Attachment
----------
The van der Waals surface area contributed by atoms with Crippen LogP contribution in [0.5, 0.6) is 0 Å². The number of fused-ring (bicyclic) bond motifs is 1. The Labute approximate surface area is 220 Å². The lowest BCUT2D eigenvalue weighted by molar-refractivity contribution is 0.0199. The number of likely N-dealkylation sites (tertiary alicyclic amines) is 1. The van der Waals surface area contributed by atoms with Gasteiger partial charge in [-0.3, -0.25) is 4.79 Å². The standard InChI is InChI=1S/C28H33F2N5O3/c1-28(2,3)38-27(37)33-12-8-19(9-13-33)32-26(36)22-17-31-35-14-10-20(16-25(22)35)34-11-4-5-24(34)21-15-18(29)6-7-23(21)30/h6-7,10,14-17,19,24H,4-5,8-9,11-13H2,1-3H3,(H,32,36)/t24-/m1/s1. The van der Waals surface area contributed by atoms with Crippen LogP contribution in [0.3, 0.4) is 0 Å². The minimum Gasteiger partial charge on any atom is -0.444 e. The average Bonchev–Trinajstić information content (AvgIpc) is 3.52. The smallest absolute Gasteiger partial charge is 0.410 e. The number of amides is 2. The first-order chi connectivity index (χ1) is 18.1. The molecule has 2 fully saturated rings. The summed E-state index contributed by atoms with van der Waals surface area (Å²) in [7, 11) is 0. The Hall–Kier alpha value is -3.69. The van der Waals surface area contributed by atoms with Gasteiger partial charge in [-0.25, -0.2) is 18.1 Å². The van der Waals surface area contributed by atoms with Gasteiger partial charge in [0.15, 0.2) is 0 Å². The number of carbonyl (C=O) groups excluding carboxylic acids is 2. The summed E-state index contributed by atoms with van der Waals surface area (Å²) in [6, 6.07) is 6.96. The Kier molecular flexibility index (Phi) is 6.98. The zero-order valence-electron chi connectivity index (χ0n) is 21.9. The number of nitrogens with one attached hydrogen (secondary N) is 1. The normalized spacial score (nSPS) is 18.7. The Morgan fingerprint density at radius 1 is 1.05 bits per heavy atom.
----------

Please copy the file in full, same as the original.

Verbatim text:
The van der Waals surface area contributed by atoms with Crippen LogP contribution in [0.5, 0.6) is 0 Å². The number of fused-ring (bicyclic) bond motifs is 1. The Labute approximate surface area is 220 Å². The lowest BCUT2D eigenvalue weighted by molar-refractivity contribution is 0.0199. The number of likely N-dealkylation sites (tertiary alicyclic amines) is 1. The van der Waals surface area contributed by atoms with Gasteiger partial charge in [-0.3, -0.25) is 4.79 Å². The standard InChI is InChI=1S/C28H33F2N5O3/c1-28(2,3)38-27(37)33-12-8-19(9-13-33)32-26(36)22-17-31-35-14-10-20(16-25(22)35)34-11-4-5-24(34)21-15-18(29)6-7-23(21)30/h6-7,10,14-17,19,24H,4-5,8-9,11-13H2,1-3H3,(H,32,36)/t24-/m1/s1. The van der Waals surface area contributed by atoms with Crippen LogP contribution in [0.3, 0.4) is 0 Å². The minimum Gasteiger partial charge on any atom is -0.444 e. The average Bonchev–Trinajstić information content (AvgIpc) is 3.52. The smallest absolute Gasteiger partial charge is 0.410 e. The number of amides is 2. The first-order chi connectivity index (χ1) is 18.1. The molecule has 2 fully saturated rings. The summed E-state index contributed by atoms with van der Waals surface area (Å²) in [7, 11) is 0. The Hall–Kier alpha value is -3.69. The van der Waals surface area contributed by atoms with Gasteiger partial charge in [-0.25, -0.2) is 18.1 Å². The van der Waals surface area contributed by atoms with Gasteiger partial charge in [0.15, 0.2) is 0 Å². The number of carbonyl (C=O) groups excluding carboxylic acids is 2. The summed E-state index contributed by atoms with van der Waals surface area (Å²) in [6, 6.07) is 6.96. The Kier molecular flexibility index (Phi) is 6.98. The zero-order valence-electron chi connectivity index (χ0n) is 21.9. The number of nitrogens with one attached hydrogen (secondary N) is 1. The normalized spacial score (nSPS) is 18.7. The Morgan fingerprint density at radius 1 is 1.05 bits per heavy atom.